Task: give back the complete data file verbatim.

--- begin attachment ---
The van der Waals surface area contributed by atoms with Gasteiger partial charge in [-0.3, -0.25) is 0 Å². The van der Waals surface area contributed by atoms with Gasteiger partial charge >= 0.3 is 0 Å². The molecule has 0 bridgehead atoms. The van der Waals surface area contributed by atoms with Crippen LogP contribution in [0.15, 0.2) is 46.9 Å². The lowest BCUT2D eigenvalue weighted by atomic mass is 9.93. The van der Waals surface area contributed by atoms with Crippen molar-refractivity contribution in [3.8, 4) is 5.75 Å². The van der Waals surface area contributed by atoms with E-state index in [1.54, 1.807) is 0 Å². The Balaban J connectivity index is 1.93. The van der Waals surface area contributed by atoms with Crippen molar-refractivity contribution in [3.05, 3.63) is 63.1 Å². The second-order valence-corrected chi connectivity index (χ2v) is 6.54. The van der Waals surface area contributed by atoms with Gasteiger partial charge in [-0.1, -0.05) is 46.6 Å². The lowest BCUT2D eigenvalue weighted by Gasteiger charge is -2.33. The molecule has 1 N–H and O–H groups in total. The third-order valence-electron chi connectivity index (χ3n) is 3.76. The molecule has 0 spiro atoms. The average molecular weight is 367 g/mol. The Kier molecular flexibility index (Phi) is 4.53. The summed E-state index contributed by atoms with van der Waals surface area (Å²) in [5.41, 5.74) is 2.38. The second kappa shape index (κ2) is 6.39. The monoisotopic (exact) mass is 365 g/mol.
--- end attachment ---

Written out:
The van der Waals surface area contributed by atoms with Gasteiger partial charge in [-0.3, -0.25) is 0 Å². The van der Waals surface area contributed by atoms with Gasteiger partial charge >= 0.3 is 0 Å². The molecule has 0 bridgehead atoms. The van der Waals surface area contributed by atoms with Crippen LogP contribution in [0.15, 0.2) is 46.9 Å². The lowest BCUT2D eigenvalue weighted by atomic mass is 9.93. The van der Waals surface area contributed by atoms with Crippen molar-refractivity contribution in [3.8, 4) is 5.75 Å². The van der Waals surface area contributed by atoms with E-state index in [1.54, 1.807) is 0 Å². The Balaban J connectivity index is 1.93. The van der Waals surface area contributed by atoms with Crippen molar-refractivity contribution in [3.05, 3.63) is 63.1 Å². The second-order valence-corrected chi connectivity index (χ2v) is 6.54. The van der Waals surface area contributed by atoms with Gasteiger partial charge in [-0.1, -0.05) is 46.6 Å². The lowest BCUT2D eigenvalue weighted by Gasteiger charge is -2.33. The molecule has 1 N–H and O–H groups in total. The third-order valence-electron chi connectivity index (χ3n) is 3.76. The molecule has 0 spiro atoms. The average molecular weight is 367 g/mol. The Kier molecular flexibility index (Phi) is 4.53. The summed E-state index contributed by atoms with van der Waals surface area (Å²) in [5.41, 5.74) is 2.38. The second kappa shape index (κ2) is 6.39. The monoisotopic (exact) mass is 365 g/mol.